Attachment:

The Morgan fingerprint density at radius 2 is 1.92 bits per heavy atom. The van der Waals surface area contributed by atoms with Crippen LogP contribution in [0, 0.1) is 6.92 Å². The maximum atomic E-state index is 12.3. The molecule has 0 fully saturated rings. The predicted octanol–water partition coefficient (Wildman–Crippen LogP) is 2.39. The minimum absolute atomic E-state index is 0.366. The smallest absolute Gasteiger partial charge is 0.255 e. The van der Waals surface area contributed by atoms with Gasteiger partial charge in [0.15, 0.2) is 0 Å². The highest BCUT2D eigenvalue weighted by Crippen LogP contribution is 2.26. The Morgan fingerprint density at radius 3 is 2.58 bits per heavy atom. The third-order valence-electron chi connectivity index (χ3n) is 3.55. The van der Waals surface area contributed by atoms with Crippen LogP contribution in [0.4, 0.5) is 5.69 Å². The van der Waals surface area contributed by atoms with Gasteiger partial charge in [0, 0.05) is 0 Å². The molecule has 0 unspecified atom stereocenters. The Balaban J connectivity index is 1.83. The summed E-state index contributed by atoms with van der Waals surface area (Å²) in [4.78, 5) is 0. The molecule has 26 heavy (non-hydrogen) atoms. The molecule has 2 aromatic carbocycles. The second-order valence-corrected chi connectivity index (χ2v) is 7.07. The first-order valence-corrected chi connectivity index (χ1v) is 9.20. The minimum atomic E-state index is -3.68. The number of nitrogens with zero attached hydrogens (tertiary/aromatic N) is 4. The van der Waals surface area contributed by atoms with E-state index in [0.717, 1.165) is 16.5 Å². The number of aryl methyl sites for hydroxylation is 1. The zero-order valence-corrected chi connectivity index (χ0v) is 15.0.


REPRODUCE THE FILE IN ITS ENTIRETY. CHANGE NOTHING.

The Morgan fingerprint density at radius 2 is 1.92 bits per heavy atom. The van der Waals surface area contributed by atoms with Crippen LogP contribution in [0, 0.1) is 6.92 Å². The maximum atomic E-state index is 12.3. The molecule has 0 fully saturated rings. The predicted octanol–water partition coefficient (Wildman–Crippen LogP) is 2.39. The minimum absolute atomic E-state index is 0.366. The smallest absolute Gasteiger partial charge is 0.255 e. The van der Waals surface area contributed by atoms with Gasteiger partial charge in [0.15, 0.2) is 0 Å². The highest BCUT2D eigenvalue weighted by Crippen LogP contribution is 2.26. The Morgan fingerprint density at radius 3 is 2.58 bits per heavy atom. The third-order valence-electron chi connectivity index (χ3n) is 3.55. The van der Waals surface area contributed by atoms with Crippen LogP contribution in [0.4, 0.5) is 5.69 Å². The van der Waals surface area contributed by atoms with Gasteiger partial charge in [0, 0.05) is 0 Å². The molecule has 0 unspecified atom stereocenters. The Balaban J connectivity index is 1.83. The summed E-state index contributed by atoms with van der Waals surface area (Å²) in [4.78, 5) is 0. The molecule has 26 heavy (non-hydrogen) atoms. The molecule has 2 aromatic carbocycles. The second-order valence-corrected chi connectivity index (χ2v) is 7.07. The first-order valence-corrected chi connectivity index (χ1v) is 9.20. The minimum atomic E-state index is -3.68. The number of nitrogens with zero attached hydrogens (tertiary/aromatic N) is 4. The van der Waals surface area contributed by atoms with E-state index in [0.717, 1.165) is 16.5 Å². The number of aryl methyl sites for hydroxylation is 1. The zero-order valence-corrected chi connectivity index (χ0v) is 15.0.